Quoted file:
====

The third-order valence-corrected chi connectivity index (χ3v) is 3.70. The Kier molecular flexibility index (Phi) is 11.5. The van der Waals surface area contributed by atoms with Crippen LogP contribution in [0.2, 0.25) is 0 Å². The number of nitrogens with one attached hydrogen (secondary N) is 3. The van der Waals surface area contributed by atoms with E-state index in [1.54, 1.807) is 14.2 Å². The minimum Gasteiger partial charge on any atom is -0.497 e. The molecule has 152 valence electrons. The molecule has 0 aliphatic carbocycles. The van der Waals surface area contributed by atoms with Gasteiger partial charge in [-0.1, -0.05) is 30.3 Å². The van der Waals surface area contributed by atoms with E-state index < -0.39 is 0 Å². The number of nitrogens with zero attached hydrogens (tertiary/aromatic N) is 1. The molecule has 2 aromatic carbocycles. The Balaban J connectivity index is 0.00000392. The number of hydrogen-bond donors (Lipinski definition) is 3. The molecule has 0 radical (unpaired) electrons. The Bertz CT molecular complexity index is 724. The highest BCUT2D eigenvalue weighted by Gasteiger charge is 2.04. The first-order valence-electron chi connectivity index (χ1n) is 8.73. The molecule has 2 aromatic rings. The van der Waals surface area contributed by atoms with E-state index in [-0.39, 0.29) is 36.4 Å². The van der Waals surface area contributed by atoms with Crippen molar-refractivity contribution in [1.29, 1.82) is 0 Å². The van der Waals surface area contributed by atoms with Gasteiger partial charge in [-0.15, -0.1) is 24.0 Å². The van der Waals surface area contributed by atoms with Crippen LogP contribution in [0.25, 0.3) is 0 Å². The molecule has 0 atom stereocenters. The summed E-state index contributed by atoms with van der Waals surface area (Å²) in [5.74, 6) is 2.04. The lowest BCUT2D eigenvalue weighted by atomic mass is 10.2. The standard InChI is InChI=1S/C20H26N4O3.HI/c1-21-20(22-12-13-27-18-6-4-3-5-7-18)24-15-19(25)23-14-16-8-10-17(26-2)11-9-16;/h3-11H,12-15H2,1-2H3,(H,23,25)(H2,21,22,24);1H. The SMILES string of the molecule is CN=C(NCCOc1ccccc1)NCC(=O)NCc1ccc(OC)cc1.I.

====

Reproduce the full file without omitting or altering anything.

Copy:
The third-order valence-corrected chi connectivity index (χ3v) is 3.70. The Kier molecular flexibility index (Phi) is 11.5. The van der Waals surface area contributed by atoms with Crippen LogP contribution in [0.2, 0.25) is 0 Å². The number of nitrogens with one attached hydrogen (secondary N) is 3. The van der Waals surface area contributed by atoms with E-state index in [1.54, 1.807) is 14.2 Å². The minimum Gasteiger partial charge on any atom is -0.497 e. The molecule has 152 valence electrons. The molecule has 0 aliphatic carbocycles. The van der Waals surface area contributed by atoms with Gasteiger partial charge in [-0.1, -0.05) is 30.3 Å². The van der Waals surface area contributed by atoms with E-state index < -0.39 is 0 Å². The number of nitrogens with zero attached hydrogens (tertiary/aromatic N) is 1. The molecule has 2 aromatic carbocycles. The Balaban J connectivity index is 0.00000392. The number of hydrogen-bond donors (Lipinski definition) is 3. The molecule has 0 radical (unpaired) electrons. The Bertz CT molecular complexity index is 724. The highest BCUT2D eigenvalue weighted by Gasteiger charge is 2.04. The first-order valence-electron chi connectivity index (χ1n) is 8.73. The molecule has 2 aromatic rings. The van der Waals surface area contributed by atoms with E-state index in [-0.39, 0.29) is 36.4 Å². The van der Waals surface area contributed by atoms with Crippen molar-refractivity contribution in [1.29, 1.82) is 0 Å². The van der Waals surface area contributed by atoms with Gasteiger partial charge in [-0.15, -0.1) is 24.0 Å². The van der Waals surface area contributed by atoms with Crippen LogP contribution in [0.25, 0.3) is 0 Å². The molecule has 0 atom stereocenters. The summed E-state index contributed by atoms with van der Waals surface area (Å²) in [5.74, 6) is 2.04. The lowest BCUT2D eigenvalue weighted by atomic mass is 10.2. The standard InChI is InChI=1S/C20H26N4O3.HI/c1-21-20(22-12-13-27-18-6-4-3-5-7-18)24-15-19(25)23-14-16-8-10-17(26-2)11-9-16;/h3-11H,12-15H2,1-2H3,(H,23,25)(H2,21,22,24);1H. The SMILES string of the molecule is CN=C(NCCOc1ccccc1)NCC(=O)NCc1ccc(OC)cc1.I.